I help brands
build relationships with people,
I trained for a number of years in Visual Communication Design, so I understand the language of both theory and practical aspects of Graphic Design.
In addition to creating self-initiated short films and video art of my own, I worked as a post-production video editor for a number of years, and was the official videographer at the 2000 Olympic games.
Having seen many poor examples of fully integrated campaigns (especially in new areas such as digital), innovation is often just a case of being able to support the creative vision in a sympathetic and practical way.
Whether it’s an online banner, stand-alone application or a website, including high quality animation can speak volumes about your brand. As many brand guidelines are also starting to include animation styles, it’s crucial to be able to translate brand values into easing and transitions. I have worked for many years in Flash, and more recently HTML5.
Having worked for upwards of 200 agencies over ten years in a freelance capacity, I’ve been able to see first-hand what works (and what doesn’t). Sometimes the smallest groups have the most efficient processes — but I was able to learn something from almost all of them.
Digital has always come naturally to me — an understanding of both the constraints and power of this medium, through many years of experimenting with both hardware and software (including building my own applications and installations).
Sure, there’s magic on the screen.
But is it all just smoke and mirrors?
In order to create the magical end result, it’s important to know two things: what your team will pass to you, and what your team expects you to give them back. It’s also helpful to know the overall objective, so you can try to add some additional value (this makes more effective use of timelines and budget).
This is true of a project in any medium, and for clients as much as agencies, but it’s surprising how often this basic principle of teamwork is neglected.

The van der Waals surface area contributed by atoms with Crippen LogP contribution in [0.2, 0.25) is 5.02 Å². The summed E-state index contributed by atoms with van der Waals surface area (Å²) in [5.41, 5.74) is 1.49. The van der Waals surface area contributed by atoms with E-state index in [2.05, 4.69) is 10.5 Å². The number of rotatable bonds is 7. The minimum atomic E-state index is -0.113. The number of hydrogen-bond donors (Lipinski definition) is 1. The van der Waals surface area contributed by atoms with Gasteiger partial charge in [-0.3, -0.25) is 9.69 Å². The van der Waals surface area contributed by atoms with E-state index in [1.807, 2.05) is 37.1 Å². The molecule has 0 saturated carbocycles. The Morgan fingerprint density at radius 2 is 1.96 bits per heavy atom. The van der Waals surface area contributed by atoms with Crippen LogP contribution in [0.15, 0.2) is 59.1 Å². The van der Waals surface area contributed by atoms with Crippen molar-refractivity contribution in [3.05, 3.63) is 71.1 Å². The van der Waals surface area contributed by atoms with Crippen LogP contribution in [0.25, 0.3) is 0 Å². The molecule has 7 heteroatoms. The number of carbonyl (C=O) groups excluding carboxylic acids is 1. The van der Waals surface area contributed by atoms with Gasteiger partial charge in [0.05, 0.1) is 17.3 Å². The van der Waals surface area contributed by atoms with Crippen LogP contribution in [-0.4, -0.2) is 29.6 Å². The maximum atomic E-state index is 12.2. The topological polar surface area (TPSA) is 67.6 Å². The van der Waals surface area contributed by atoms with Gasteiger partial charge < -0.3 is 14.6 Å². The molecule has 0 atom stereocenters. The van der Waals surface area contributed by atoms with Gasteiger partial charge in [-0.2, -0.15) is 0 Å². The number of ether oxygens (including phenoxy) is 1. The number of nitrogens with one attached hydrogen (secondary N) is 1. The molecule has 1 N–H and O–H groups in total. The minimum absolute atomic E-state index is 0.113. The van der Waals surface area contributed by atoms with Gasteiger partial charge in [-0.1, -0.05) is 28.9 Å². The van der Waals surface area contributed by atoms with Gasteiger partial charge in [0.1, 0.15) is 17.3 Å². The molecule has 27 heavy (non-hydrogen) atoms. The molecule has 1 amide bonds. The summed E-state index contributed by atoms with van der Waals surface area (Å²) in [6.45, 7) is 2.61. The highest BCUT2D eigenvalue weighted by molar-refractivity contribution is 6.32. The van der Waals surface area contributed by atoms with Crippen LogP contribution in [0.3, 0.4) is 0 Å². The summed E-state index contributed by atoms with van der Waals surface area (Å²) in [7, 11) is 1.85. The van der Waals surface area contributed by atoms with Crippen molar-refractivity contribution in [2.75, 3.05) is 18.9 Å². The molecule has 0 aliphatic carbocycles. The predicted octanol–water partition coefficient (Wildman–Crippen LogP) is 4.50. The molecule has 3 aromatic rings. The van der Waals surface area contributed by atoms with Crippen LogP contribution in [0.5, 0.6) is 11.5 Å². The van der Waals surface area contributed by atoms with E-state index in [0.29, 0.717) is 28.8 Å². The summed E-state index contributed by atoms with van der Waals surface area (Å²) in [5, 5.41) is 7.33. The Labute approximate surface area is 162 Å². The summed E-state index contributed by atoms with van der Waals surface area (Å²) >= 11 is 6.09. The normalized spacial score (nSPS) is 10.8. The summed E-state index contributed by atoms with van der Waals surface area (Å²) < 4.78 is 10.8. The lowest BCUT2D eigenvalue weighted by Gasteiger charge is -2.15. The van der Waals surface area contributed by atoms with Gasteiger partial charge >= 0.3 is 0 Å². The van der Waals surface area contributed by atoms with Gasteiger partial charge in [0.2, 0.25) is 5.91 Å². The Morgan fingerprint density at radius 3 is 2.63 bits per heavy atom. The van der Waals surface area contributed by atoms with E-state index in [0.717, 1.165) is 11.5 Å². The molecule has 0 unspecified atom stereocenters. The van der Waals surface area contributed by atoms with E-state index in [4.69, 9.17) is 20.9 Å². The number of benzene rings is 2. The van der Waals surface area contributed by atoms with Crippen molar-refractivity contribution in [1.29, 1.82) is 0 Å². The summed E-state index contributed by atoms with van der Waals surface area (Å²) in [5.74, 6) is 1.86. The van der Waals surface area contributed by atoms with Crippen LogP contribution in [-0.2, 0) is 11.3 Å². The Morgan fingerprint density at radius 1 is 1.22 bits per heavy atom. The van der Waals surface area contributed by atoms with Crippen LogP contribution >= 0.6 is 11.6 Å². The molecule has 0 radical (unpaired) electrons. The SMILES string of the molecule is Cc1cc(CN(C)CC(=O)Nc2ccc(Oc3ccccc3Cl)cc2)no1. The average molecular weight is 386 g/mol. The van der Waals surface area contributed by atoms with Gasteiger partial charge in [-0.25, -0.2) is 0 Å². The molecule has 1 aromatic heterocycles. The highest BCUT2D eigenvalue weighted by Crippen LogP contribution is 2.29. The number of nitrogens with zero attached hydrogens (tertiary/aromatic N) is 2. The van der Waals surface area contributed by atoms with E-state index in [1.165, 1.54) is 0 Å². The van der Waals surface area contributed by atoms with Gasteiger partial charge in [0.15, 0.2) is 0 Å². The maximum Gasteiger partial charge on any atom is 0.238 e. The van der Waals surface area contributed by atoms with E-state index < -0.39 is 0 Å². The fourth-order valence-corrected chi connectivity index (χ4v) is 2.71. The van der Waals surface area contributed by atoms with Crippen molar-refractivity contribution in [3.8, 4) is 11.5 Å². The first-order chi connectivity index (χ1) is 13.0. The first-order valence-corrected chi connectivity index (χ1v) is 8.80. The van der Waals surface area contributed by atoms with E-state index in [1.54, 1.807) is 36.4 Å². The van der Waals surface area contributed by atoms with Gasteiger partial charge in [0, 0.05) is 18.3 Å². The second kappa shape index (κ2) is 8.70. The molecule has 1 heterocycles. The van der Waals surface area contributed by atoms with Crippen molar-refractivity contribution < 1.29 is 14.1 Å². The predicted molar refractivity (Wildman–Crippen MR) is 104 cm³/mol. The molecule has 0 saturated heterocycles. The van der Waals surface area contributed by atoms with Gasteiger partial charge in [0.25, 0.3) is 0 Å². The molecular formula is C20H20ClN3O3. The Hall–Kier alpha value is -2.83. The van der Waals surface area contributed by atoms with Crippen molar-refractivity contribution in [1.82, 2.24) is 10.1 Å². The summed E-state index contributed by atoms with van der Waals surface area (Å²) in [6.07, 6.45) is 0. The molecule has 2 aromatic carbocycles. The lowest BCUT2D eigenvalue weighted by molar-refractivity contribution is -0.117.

I believe in the traditional values of service, loyalty and being honest – both with your product and your potential customers (what is now called brand transparency). This yields better results for everyone in the long term. It is often hard to disagree – but that’s the only way to achieve change.
In today’s connected social world, any notion of being able to avoid the truth is soon exposed (often with expensive results).
My roots are grounded in post-modernism, metaphysics, humanism and a sustainable environment — so working deeply with efficient digital processes in a practical way comes naturally. And I read a lot of books.
“There’s not enough Africa in computers.” – Brian Eno
Mana, and being ‘aware’
Becoming cognizant or ‘aware’ of the context is just the start (of widening your perspective).
To create strong, reliable and robust systems, we must be able to notice fine details — however, the key to truly creative work in the digital medium is to rise above these reductive systems and become meta (using interaction).
In film theory, this is called breaking “the fourth wall” (or Brechtian distanciation and the blurred diegesis).
Mana is a New Zealand Maori word — it is difficult to translate as it reflects a non-Western view of reality, but can be taken to mean prestige, authority, control, power, influence, status, spiritual power, success, leadership, qudos, and gravitas.
It’s a guiding principal that can be used to transcend industry buzzwords like customer experience, user journeys and the importance of visual design. It’s no coincidence that respecting your customers and providing good service is also good business practice.
Once you are aware of the broader context (and have produced the work to to the best of your ability), focus on the last 5% — this transforms a mere ‘solution’ into something that speaks to the humanity in us all.